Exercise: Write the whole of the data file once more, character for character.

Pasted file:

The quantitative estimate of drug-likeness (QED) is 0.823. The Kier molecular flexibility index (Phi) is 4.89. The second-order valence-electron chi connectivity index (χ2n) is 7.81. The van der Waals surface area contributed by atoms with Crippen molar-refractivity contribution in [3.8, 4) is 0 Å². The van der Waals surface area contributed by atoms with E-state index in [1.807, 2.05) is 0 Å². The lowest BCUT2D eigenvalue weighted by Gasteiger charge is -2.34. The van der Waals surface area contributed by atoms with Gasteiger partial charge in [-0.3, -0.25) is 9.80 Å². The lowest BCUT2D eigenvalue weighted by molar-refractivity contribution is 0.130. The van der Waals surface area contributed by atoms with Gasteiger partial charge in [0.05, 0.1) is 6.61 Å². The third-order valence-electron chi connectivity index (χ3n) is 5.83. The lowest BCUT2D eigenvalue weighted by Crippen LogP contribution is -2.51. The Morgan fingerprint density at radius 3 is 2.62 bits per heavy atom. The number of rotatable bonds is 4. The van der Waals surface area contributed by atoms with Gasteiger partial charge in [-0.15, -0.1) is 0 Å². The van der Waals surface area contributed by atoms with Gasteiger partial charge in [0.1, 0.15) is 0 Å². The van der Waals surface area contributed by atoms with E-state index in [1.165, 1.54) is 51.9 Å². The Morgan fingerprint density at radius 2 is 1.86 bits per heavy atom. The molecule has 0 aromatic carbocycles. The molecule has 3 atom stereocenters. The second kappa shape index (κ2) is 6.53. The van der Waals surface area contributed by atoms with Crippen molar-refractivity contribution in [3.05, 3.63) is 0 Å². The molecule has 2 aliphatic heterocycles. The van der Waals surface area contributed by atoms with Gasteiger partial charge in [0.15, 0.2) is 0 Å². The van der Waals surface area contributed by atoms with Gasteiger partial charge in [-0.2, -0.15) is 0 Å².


The quantitative estimate of drug-likeness (QED) is 0.823. The Kier molecular flexibility index (Phi) is 4.89. The second-order valence-electron chi connectivity index (χ2n) is 7.81. The van der Waals surface area contributed by atoms with Crippen molar-refractivity contribution in [3.8, 4) is 0 Å². The van der Waals surface area contributed by atoms with E-state index in [1.807, 2.05) is 0 Å². The lowest BCUT2D eigenvalue weighted by Gasteiger charge is -2.34. The van der Waals surface area contributed by atoms with Gasteiger partial charge in [-0.3, -0.25) is 9.80 Å². The lowest BCUT2D eigenvalue weighted by molar-refractivity contribution is 0.130. The van der Waals surface area contributed by atoms with Gasteiger partial charge in [0.05, 0.1) is 6.61 Å². The third-order valence-electron chi connectivity index (χ3n) is 5.83. The lowest BCUT2D eigenvalue weighted by Crippen LogP contribution is -2.51. The Morgan fingerprint density at radius 3 is 2.62 bits per heavy atom. The number of rotatable bonds is 4. The van der Waals surface area contributed by atoms with Gasteiger partial charge in [-0.15, -0.1) is 0 Å². The van der Waals surface area contributed by atoms with Gasteiger partial charge in [0.1, 0.15) is 0 Å². The van der Waals surface area contributed by atoms with E-state index in [1.165, 1.54) is 51.9 Å². The Morgan fingerprint density at radius 2 is 1.86 bits per heavy atom. The molecule has 0 aromatic carbocycles. The molecule has 3 atom stereocenters. The second kappa shape index (κ2) is 6.53. The van der Waals surface area contributed by atoms with Crippen molar-refractivity contribution in [3.05, 3.63) is 0 Å². The molecule has 2 aliphatic heterocycles. The van der Waals surface area contributed by atoms with Gasteiger partial charge in [0.15, 0.2) is 0 Å². The van der Waals surface area contributed by atoms with Gasteiger partial charge in [-0.2, -0.15) is 0 Å².